• @jon-anderson Sure! It's not as powerful as InDesign layout guides but you can do a lot in PS. Under the "View" menu you will find "New Guide Layout".

    0_1527923704501_Screen Shot 2018-06-02 at 09.10.07.png

    This opens a panel that allows you to set the bleed lines and the gutter safe space easily. With the settings here below for example, this is what you get:

    0_1527923792850_Screen Shot 2018-06-02 at 09.11.37.png

    Of course if you want less than 1/4 inch bleed you can make it smaller.

    You can "pull" any other guide from the rulers. If you activate "Rulers" from the "View" menu, you'll get two rulers at the side of your application window. You can set the units and the starting point, but I don't want to get too finicky with my explanation - you can find how to do it easily on the Adobe help documents. You can then literally "pull" guides off the rulers with the move tool (just click on the ruler and drag a guideline off it onto your document) and use the rulers to set them where you want them on the page.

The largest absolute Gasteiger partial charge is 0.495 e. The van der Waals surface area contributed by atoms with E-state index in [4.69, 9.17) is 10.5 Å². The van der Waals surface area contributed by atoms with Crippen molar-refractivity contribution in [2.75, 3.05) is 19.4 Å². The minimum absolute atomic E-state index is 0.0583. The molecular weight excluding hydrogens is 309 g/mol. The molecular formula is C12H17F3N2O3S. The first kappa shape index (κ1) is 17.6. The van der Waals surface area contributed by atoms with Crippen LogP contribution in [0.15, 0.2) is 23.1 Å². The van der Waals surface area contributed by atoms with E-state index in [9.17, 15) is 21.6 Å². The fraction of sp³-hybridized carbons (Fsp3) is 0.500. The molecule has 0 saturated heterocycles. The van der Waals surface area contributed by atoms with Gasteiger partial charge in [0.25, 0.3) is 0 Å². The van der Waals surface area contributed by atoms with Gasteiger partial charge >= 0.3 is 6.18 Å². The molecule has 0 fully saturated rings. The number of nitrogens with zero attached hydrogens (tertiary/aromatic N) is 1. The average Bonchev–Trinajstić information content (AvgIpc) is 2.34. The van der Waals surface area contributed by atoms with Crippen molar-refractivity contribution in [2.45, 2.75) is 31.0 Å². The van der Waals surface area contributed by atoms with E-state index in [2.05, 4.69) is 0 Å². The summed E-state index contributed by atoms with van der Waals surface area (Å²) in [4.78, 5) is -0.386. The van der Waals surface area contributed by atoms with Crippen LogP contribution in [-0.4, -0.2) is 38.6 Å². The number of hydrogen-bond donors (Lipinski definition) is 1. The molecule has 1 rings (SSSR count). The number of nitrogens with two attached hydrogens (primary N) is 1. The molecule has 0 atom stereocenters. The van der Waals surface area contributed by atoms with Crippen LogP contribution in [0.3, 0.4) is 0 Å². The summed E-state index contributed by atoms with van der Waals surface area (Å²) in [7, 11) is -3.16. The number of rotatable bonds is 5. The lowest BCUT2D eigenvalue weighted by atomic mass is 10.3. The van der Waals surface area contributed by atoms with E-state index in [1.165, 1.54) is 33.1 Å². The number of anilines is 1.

If you activate "snap" in the view menu:
    0_1527924053675_Screen Shot 2018-06-02 at 09.13.01.png
    you will "feel" one guide snap in the center of the document, to give you the precise line of the gutter.
    Because that also makes your painted lines "snap" to the guides and because guidelines can be disturbing while you work, I normally hide them and unhide them frequently. There is a command in the menu for that ("Hide Guides") but the shortcut is cmd-H . This will also hide the selections (the "marching ants") which can be useful sometimes (and sometimes maddening...but you get used to rely on guidelines for a lot of stuff and the advantages trump the disadvantages...).

    PS guidelines are not super-precise (if you work with InDesign you'll see small inconsistencies), but they're very useful. I normally set up a "master spread" with all the guidelines and the create any new page from that, so all is the same from page to page (you cannot export and import guidelines in native PS. There is a plug-in that does that though).

    Hope this helps and it's not too technical!



  • @smceccarelli That is a huge help! Thank you so very much!